The individual elements 19 are connected at their rear side to the supporting support body 16. A joint 17 is located on the forward side of elements 19 for attaching the mirror 20. The elements 19 of the rotation stop are functionally identical to the elements at the support points 12 in FIG. 2 of the lateral support system as well as to the elements at the support points of the axial support system.
In FIG. 4, it is shown how the elements (23, 24, 25, 26) of the axial and lateral support systems act on one support point. The functional effect of the individual hydraulic elements (23, 24, 25, 26) is however identical and is explained in greater detail in the following with respect to an element 23.
In principle, hydraulic element 23 is a simple metal bellows. For this reason, the element 23 has a housing which comprises two discrete tightly connected housing shells (23a, 23b). In principle, one housing shell 23a would be adequate for driving the hydraulic elements. However, the housing includes a second housing shell 23b in order to carry out a compensation of the hydrostatic pressure and the error effect caused by this pressure (description follows with respect to FIG. 5). Both housing shells (23a, 23b) have an adequately large material thickness so that neither outer nor inner pressure fluctuations lead to a change of the hydrostatic volume.
Openings (30a, 30b) are provided in respective housing shells (23a, 23b) wherein a rod 29 can move freely. This rod 29 is fixedly connected to a piston 28 which is disposed approximately on the connecting line of the two housing shells (23a, 23b) which are tightly connected to each other. The piston 28 is connected via a membrane 27 on all sides to the housing shells (23a, 23b).
A substantially gasless liquid is present in both hollow chambers 55. A housing part 23a is fixedly connected to the support body 32. The support body 32 is so configured below the rod 29 that the rod 29 can move freely in a direction toward the support body 32.
Both hollow chambers 55 in the two housing shells (23a, 23b) are connected via hydraulic lines (33,56) to hollow chambers of other hydraulic elements at other support points (see the description with respect to FIGS. 1 to 3) as well as to the closed supply vessels (43, 45); whereas in contrast thereto, vessel 44 is open and therefore compensates additional air pressure fluctuations.
A joint (31a to 31d) is provided at one end of the rod 29 of each element (23 to 26). The joint provides a connection between the hydraulic element (23 to 26) and an intermediate body 42 which is as friction free as possible. The intermediate body 42 itself has a releasable rigid connection to the mirror 38. For this purpose, at the support point, a knob 39 on the rear side 57 of the mirror 38 projects into a socket 41 on the upper side of the intermediate body 42 and is held there in a clamp-like manner. An air gap 40 remains between the lower side of the knob 39 and the inner end of the socket 41 so that no stress is transmitted to the mirror 38 made of Zerodur in the event there is a thermal expansion of the metal intermediate body 42. The radial clamping is likewise configured so as to be temperature compensating.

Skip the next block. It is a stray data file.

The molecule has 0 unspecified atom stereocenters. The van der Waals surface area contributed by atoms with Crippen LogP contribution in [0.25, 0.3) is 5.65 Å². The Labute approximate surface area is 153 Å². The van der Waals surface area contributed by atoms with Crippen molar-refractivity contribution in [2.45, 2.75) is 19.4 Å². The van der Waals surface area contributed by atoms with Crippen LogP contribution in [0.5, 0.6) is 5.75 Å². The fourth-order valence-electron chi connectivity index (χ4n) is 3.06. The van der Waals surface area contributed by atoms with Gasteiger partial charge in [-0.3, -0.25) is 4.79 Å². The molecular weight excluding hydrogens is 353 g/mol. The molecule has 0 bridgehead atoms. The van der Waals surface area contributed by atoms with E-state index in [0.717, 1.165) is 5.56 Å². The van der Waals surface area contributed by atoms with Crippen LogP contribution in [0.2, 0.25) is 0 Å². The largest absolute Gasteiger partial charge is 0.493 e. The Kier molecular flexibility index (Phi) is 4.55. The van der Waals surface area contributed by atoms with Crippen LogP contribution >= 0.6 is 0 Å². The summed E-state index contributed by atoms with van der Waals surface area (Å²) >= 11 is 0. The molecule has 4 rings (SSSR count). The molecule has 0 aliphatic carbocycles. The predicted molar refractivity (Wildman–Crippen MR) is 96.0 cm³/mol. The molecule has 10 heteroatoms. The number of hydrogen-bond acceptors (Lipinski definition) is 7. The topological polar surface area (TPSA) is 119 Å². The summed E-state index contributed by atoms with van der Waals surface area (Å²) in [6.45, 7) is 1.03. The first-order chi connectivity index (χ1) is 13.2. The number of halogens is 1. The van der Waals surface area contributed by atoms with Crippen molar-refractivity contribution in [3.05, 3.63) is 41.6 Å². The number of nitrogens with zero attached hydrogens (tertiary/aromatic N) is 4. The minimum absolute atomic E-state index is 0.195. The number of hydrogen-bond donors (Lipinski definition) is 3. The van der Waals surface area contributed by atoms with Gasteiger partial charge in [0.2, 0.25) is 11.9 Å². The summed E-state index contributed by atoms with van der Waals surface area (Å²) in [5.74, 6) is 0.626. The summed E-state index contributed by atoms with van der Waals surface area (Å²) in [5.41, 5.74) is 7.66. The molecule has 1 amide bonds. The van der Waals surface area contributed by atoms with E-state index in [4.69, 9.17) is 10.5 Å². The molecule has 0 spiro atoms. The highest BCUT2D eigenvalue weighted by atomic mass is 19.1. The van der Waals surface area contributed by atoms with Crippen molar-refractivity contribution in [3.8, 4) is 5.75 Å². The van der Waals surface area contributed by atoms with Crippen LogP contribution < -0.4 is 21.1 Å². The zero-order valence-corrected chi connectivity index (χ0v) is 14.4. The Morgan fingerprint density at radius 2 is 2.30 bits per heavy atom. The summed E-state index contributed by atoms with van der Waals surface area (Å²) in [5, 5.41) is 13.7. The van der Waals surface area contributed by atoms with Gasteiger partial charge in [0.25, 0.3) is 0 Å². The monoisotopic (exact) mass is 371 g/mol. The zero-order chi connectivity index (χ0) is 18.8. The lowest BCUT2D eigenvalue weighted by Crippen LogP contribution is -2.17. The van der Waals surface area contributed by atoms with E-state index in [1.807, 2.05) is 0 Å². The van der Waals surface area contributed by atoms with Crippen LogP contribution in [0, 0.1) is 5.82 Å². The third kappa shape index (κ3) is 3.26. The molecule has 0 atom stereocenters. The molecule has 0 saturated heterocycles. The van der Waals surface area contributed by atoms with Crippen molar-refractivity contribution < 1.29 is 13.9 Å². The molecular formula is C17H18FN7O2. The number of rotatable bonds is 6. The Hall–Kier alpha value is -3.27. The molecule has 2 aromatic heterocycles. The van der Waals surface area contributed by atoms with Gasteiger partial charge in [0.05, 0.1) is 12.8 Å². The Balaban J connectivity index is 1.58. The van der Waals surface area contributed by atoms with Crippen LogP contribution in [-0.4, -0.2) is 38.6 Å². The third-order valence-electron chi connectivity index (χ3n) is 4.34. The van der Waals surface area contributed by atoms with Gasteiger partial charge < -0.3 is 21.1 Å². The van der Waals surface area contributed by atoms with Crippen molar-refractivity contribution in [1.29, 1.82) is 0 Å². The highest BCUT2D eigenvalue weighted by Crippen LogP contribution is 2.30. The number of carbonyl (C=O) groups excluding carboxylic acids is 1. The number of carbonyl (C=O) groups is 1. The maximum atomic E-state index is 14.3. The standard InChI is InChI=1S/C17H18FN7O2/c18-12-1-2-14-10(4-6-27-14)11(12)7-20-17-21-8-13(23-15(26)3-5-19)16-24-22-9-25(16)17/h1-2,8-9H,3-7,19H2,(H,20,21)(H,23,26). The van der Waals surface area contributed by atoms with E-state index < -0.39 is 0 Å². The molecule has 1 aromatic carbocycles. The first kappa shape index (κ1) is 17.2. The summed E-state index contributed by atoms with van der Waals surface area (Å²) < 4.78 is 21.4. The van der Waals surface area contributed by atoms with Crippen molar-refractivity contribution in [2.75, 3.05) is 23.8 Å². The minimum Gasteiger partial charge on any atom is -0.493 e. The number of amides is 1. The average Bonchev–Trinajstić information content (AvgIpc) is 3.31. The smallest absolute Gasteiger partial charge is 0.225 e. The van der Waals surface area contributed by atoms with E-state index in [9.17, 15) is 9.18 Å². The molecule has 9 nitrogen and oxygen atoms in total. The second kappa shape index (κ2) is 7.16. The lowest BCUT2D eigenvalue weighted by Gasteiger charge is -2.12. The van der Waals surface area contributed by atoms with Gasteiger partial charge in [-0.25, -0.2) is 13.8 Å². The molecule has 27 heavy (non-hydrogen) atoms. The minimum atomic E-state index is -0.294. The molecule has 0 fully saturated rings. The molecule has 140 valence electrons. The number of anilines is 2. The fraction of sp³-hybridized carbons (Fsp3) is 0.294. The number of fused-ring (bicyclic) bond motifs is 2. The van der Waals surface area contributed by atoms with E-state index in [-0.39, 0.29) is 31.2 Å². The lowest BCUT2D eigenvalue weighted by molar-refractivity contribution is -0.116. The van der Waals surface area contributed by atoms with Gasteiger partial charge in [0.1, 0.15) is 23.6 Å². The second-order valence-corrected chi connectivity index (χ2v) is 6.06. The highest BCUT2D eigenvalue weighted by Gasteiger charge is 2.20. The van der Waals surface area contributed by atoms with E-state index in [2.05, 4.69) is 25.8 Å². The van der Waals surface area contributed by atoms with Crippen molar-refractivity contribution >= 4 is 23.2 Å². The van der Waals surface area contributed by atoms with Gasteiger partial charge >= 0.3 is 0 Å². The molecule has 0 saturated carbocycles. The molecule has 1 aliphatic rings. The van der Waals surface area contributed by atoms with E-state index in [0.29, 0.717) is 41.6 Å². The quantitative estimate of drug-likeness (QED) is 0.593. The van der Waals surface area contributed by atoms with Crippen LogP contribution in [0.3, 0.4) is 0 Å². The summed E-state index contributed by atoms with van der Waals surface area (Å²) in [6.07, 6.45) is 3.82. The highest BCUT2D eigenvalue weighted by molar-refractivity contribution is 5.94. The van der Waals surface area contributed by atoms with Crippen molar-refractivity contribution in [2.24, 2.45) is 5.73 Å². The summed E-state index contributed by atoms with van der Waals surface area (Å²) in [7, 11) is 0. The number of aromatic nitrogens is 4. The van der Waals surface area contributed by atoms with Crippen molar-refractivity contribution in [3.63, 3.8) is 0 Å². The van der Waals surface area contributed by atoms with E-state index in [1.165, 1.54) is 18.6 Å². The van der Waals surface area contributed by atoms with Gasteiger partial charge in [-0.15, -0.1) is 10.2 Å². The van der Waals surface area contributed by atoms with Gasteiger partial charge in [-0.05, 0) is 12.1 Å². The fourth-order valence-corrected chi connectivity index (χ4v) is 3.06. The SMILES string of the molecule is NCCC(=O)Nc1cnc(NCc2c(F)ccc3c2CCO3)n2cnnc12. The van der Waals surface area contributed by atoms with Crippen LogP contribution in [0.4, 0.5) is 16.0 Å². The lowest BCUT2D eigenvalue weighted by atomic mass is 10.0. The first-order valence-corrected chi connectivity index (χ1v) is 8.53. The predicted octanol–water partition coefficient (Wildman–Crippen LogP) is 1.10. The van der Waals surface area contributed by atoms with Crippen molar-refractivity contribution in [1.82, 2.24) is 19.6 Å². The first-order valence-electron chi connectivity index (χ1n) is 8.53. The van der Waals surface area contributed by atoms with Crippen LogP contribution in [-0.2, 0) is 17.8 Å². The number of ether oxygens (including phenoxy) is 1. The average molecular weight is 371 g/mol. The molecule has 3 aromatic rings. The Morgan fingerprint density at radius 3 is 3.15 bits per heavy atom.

Although the functional configuration of the individual hydraulic elements (23, 24, 25, 26) is identical, they nonetheless have different functions.
One hydraulic element 25 belongs to the axial support system. This hydraulic element with its joint 31c is mounted directly below the knob 39 on its center perpendicular 48. The housing part of the hydraulic element 25 belonging to the lower hollow chamber 25a is fixedly connected to the support body 32. The hollow chamber 25a filled with liquid is connected via a hydraulic line 34 to the other hydraulic elements belonging to its group (see description with respect to FIGS. 1a and 1b) as well as to the supply vessel 45 of the axial system. The upper hollow chamber 25b of the hydraulic element 25 is filled with liquid and is connected to the supply vessel 44 of the hydrostatic pressure compensation.
The hydraulic elements (23, 24, 26) have different tasks. The one hydraulic element 23 belongs to one of the two hydraulic circuits of the lateral support system. In each of the two circuits, the corresponding hollow chambers 55a are connected to each other via hydraulic lines 33 (see also description with respect to FIG. 2). The direction of the elements 23 on the intermediate body 42 is shown by the force arrow 11 in FIG. 2.
The two other hydraulic elements (24, 26) of the lateral support system are attached at their rear side to the support body 32 at this support point and compensate moments which occur because of the support of the hydraulic element 23 outside of the gravity center of one part of the mirror 38 belonging to the support point. With the hydraulic method applied here, a compensation of the lateral moments is possible directly at the location where they are generated.
The lateral moments can only then be prevented when at least the lateral support system would be attached directly in the gravitational center of the mirror 38. The position of the gravitational center connecting line (plane) 37 is almost precisely in the center of the mirror 38. The attachment of the mirror to a support system in the gravitational center (COG) can therefore be realized only with relatively thick mirrors. For this purpose, large and deep holes are necessary in the rear side of the mirror with the depth of these holes having a magnitude greater than half the mirror thickness. This is not advantageous for thin mirrors 38 having a stability which is already reduced.
However, if the attachment is not made at the gravitational centers, the lateral attachment of the lateral support system without compensation generates moments at the rear side 57 of the mirror which greatly deteriorate the optical quality of the mirror 38 when used.